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Fifty-one Sorrows is quite aptly named, for it features Mat Maneri at his most morose. The title track is a long, searching piece that has something to do, according to the liner notes, with "the extreme sorrow within joy." Maneri's playing expresses this profundity well, for even at its most sorrowful on this disc there is a fleeting and quicksilver joy at its heart.
This peculiar duality in Maneri's playing is perhaps most apparent on his homages to Ornette Coleman: the two covers of Ornette's latter-day piece "Tone Dialing." Rendered on baritone violin, its bright Ornetteishness is somewhat obscured, although Maneri does engage in a feisty bit of Ornetteian violin on these tracks. But they do show how much Maneri's subtle microtonal approach fits hand-in-glove with Ornette's own tone-bending harmolodics.
Maneri is joined on this disc by bassist Ed Schuller and drummer Randy Peterson. Peterson can work up quite a lather but is at his most intriguing during the quiet and lugubrious passages, during which all the colors that he adds can be heard most clearly. Schuller, meanwhile, is a marvel. He is content with a subordinate role here, but what a role it is. He breathes together with Maneri, and finds apt replies to his every sally. His all-too-brief solos on "Tone Dialing" are also worthy of note.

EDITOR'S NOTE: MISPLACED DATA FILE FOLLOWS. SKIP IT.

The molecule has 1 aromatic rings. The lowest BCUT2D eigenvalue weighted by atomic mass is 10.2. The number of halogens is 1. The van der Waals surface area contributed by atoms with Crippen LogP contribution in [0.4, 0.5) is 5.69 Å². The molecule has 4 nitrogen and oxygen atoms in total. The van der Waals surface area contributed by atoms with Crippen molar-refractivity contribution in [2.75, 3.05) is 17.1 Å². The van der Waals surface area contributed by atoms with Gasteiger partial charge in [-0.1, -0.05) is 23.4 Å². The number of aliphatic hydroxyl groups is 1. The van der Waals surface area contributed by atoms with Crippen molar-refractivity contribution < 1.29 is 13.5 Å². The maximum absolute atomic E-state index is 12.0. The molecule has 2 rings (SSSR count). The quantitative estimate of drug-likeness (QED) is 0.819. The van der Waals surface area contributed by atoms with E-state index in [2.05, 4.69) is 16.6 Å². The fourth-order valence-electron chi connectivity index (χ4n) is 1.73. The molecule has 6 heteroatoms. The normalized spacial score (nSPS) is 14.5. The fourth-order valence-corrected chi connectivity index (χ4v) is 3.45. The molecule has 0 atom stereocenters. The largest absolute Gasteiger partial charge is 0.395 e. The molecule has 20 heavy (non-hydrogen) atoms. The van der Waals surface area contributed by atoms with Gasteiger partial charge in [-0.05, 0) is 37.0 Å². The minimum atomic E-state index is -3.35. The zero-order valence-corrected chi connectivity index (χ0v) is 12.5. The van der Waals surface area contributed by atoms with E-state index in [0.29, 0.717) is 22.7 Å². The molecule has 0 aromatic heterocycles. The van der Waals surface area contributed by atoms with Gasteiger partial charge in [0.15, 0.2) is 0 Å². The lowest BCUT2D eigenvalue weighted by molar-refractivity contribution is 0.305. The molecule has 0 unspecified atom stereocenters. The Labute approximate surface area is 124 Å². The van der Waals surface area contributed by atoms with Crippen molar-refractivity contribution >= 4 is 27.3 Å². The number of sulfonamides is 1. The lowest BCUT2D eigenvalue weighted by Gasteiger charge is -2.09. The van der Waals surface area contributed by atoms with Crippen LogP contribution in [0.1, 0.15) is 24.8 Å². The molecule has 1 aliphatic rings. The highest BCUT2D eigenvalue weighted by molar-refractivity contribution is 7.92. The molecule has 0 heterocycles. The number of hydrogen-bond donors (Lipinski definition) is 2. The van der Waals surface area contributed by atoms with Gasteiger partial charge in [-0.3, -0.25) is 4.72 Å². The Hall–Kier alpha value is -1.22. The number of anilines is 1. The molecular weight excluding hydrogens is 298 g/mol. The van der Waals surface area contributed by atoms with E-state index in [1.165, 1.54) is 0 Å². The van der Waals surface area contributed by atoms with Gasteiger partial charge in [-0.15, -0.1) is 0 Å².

But this is a Maneri-led date, and Maneri leads it. Anyone who doesn't yet know the joys of his peerless and original violin playing and his keenly informed but utterly individual improvisational sense should not miss this one.
Mat Maneri, bari vln; Ed Schuller, b; Randy Peterson, d.
Track listing: Blessed / Tone Dialing / Ph Level / Fifty-one Sorrows / Power Street / Tone Dialing (alternate take) / OCD / Through In.
I love jazz because it mixes intellect and emotion in a very spontaneous way.
I was first exposed to jazz by liberating a Coltrane and a Pharoah Sanders record from a friend in NYC and listening to them over and over until I got it.
My advice to new listeners is you have to take the time to listen to some jazz tunes a number of times until it starts to make sense.